What happens on 21st June? Changes to lockdown restrictions explained - and what a delay will mean for the UK

Covid-19 cases and hospital admissions are rising across the country, fuelled by the highly transmissible Delta variant

The final stage of the lockdown roadmap in England is quickly approaching, with all remaining restrictions due to be lifted on 21 June.

The UK government hopes to remove “all legal limits on social contact” from this fourth and final stage, but the ending of rules now looks in doubt.

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Scientists have warned the rapidly spreading Delta Covid variant, which originated in India, risks a “substantial” third wave in the UK if it is allowed to spread unchecked.

The lifting of restrictions in England is expected to be delayed until 19 July (Photo: Getty Images)
The lifting of restrictions in England is expected to be delayed until 19 July (Photo: Getty Images)

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The variant now accounts for 96 per cent of new coronavirus cases and is up to 60 per cent more transmissible than the Alpha variant, first identified in Kent last year.

Covid-19 cases and hospital admissions are now on the rise across the country, with the North West of England currently recording the highest coronavirus rates.

What restrictions are due to change on 21 June?

If the lifting of restrictions in England on 21 June goes ahead as planned, all legal limits on social contact will be removed.

This will mean the following changes will take effect:

- No limit on how many people can meet in a group, either indoors or outdoors

- No social limits on the number of people attending sports events, pubs and indoor entertainment venues, including cinemas and theatres

- Nightclubs and music venues can reopen

- No limits on the number of attendees at weddings or other major life events

The lifting of restrictions on people attending large events will be subject to the results of the pilot tests the government carried out through the spring and summer, which trialled the use of Covid-19 testing and other measures to cut the risk of infection.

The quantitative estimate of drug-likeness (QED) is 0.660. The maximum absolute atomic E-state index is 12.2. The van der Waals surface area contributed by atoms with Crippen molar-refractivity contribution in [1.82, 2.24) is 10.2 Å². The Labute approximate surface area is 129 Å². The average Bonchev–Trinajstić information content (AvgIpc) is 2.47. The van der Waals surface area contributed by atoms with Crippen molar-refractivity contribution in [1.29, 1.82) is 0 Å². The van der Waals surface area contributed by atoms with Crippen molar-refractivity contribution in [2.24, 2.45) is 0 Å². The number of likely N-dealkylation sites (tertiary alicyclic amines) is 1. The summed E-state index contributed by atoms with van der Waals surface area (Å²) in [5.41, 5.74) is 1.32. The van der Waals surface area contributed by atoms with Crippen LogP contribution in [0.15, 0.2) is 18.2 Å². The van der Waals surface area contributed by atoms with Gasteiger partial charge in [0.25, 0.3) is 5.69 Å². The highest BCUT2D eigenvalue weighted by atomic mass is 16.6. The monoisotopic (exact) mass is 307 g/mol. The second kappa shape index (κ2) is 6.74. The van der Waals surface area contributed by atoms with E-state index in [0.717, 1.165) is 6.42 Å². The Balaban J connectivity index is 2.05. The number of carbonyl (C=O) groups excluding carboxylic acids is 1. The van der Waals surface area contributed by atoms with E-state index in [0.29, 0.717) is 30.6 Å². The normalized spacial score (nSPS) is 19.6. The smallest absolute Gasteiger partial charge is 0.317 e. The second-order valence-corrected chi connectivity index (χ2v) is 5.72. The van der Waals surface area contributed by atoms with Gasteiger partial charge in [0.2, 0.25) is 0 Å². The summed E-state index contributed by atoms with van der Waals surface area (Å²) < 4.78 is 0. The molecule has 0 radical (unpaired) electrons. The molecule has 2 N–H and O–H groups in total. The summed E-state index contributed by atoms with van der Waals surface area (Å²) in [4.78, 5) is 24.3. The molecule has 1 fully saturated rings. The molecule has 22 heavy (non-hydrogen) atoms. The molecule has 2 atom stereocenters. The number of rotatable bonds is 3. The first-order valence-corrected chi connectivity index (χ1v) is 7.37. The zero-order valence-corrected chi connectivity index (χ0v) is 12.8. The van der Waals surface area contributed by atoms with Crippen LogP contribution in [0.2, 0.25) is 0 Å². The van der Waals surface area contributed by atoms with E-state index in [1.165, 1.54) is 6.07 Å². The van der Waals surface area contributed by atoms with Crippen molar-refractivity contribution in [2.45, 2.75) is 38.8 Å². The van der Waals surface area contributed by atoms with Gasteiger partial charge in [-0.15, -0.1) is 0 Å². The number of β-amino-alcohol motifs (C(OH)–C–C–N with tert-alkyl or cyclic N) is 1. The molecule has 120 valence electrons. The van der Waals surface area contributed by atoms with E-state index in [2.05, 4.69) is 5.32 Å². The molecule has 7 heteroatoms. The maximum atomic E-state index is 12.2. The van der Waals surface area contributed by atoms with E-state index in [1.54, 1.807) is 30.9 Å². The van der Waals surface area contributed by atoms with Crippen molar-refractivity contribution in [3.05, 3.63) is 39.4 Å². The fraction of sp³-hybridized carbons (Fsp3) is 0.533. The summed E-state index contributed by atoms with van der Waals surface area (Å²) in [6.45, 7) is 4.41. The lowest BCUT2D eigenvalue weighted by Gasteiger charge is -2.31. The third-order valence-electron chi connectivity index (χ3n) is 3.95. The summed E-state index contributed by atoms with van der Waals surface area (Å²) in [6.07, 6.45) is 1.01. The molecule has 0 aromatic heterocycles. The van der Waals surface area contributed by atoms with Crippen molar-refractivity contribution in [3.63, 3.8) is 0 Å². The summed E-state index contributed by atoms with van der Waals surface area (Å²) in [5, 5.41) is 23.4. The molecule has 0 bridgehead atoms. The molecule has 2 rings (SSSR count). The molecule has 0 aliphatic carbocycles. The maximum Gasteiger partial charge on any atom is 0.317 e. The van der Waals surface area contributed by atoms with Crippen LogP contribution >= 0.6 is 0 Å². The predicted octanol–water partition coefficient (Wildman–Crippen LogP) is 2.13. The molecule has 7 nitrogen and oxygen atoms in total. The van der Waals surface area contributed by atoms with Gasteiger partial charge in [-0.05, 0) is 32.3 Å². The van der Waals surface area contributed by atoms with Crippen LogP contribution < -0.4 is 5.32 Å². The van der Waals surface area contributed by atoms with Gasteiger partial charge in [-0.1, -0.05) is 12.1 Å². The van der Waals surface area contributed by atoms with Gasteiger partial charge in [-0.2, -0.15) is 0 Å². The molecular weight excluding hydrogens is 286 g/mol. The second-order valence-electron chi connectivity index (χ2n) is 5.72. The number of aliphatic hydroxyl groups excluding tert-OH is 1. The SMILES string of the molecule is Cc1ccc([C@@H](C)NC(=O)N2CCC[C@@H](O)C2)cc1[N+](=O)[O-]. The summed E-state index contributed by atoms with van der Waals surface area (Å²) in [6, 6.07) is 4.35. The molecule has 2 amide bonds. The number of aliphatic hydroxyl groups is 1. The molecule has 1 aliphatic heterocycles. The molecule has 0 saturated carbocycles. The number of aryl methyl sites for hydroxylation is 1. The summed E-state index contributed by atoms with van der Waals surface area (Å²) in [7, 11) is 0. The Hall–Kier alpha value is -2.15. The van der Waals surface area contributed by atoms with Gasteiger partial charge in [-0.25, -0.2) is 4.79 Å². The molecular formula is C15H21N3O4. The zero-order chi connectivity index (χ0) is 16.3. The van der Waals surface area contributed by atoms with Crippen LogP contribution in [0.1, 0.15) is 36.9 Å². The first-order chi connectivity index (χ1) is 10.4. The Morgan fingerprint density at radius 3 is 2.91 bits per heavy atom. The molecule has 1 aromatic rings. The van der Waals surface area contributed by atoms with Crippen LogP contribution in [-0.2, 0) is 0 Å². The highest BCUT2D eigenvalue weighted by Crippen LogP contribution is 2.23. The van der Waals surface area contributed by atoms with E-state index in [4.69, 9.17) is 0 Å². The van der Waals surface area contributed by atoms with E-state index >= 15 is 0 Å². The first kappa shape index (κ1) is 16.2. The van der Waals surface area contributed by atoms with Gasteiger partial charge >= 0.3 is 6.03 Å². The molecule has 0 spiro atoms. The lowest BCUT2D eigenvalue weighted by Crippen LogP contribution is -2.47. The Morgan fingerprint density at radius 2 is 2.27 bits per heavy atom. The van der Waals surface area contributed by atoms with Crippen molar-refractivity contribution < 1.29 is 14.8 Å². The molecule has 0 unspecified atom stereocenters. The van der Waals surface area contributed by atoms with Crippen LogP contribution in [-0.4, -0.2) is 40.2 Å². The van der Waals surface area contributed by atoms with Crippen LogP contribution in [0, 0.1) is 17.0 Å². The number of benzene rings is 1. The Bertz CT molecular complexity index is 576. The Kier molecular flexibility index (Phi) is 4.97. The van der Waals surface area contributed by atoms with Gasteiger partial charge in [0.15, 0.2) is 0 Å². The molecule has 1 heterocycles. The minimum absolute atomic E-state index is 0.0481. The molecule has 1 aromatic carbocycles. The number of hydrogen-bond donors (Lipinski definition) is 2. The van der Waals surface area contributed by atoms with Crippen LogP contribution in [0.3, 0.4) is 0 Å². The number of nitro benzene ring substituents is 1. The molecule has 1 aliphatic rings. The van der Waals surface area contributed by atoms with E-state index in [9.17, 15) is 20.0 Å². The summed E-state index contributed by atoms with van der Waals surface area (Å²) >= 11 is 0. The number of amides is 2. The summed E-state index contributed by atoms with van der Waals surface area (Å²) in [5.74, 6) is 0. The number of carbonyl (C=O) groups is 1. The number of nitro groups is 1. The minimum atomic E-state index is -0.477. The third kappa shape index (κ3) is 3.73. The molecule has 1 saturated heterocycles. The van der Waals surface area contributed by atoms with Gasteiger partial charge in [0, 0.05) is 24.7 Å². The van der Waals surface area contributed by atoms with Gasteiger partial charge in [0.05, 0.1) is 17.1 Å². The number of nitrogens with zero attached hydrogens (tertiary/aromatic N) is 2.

Despite stating all restrictions will lift at the fourth stage of the lockdown roadmap, it is expected that some social distancing measures will remain in place for a longer period, while the wearing of masks may continue to be mandatory in some public places.

Is the 21 June ‘unlocking’ likely to happen?

Prime Minister Boris Johnson is due to announce the decision as to whether the easing of restrictions on 21 June can go ahead as planned at a Downing Street press conference on Monday (14 June) evening.

Downing Street has confirmed that Mr Johnson will make the announcement at 6pm, and will be joined by England’s chief medical officer, Professor Chris Whitty, and the government’s chief scientific adviser, Sir Patrick Vallance.

It is expected that Mr Johnson will impose a month-long delay to the lifting of restrictions in England, with the end date due to be pushed back by four weeks to 19 July.

The BBC reported on Monday that the decision has been signed off by senior ministers.

What will a delay mean for restrictions?

The postponement will mean that social limits on numbers for sports events, pubs and cinemas will likely remain in place, nightclubs will be forced to remain closed, and people will continue to be encouraged to keep social distancing and working from home.

Members of the public are expected to be asked to show patience, with the delay being the final push to ensure that when restrictions finally do end, it will be “irreversible”.

The decision to proceed with each stage of the roadmap is dependent on four different tests. This includes if:

- the vaccine deployment programme continues successfully

- evidence shows vaccines are sufficiently effective in reducing hospitalisations and deaths in those vaccinated

- infection rates do not risk a surge in hospitalisations which would put unsustainable pressure on the NHS

- assessment of the risks is not fundamentally changed by new variants of concern

England’s rate of new cases of Covid-19 has now climbed to its highest level for more than three months, with around one in 10 local areas now recording rates above 100 cases per 100,000 people.

The rise in case rates and hospital numbers, largely driven by the spread of the Delta variant, is likely to have persuaded ministers of the benefits of postponing the last stage of lifting lockdown.

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